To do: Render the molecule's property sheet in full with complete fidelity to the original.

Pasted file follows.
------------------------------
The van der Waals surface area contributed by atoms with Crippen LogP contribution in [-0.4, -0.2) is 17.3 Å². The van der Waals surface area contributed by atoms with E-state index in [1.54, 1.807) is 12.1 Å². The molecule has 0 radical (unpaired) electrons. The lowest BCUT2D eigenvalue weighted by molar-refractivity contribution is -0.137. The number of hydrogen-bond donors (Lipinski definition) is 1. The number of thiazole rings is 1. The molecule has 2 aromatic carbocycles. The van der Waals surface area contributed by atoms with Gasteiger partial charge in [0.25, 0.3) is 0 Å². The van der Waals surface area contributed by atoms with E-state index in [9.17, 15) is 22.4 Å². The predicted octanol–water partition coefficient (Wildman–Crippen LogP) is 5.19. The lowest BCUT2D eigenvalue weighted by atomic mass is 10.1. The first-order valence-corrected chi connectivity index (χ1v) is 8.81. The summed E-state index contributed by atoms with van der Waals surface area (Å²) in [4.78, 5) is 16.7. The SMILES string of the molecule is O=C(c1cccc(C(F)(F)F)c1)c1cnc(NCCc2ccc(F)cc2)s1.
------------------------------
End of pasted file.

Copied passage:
The van der Waals surface area contributed by atoms with Crippen LogP contribution in [-0.4, -0.2) is 17.3 Å². The van der Waals surface area contributed by atoms with E-state index in [1.54, 1.807) is 12.1 Å². The molecule has 0 radical (unpaired) electrons. The lowest BCUT2D eigenvalue weighted by molar-refractivity contribution is -0.137. The number of hydrogen-bond donors (Lipinski definition) is 1. The number of thiazole rings is 1. The molecule has 2 aromatic carbocycles. The van der Waals surface area contributed by atoms with Gasteiger partial charge in [0.25, 0.3) is 0 Å². The van der Waals surface area contributed by atoms with E-state index in [9.17, 15) is 22.4 Å². The predicted octanol–water partition coefficient (Wildman–Crippen LogP) is 5.19. The lowest BCUT2D eigenvalue weighted by atomic mass is 10.1. The first-order valence-corrected chi connectivity index (χ1v) is 8.81. The summed E-state index contributed by atoms with van der Waals surface area (Å²) in [4.78, 5) is 16.7. The SMILES string of the molecule is O=C(c1cccc(C(F)(F)F)c1)c1cnc(NCCc2ccc(F)cc2)s1.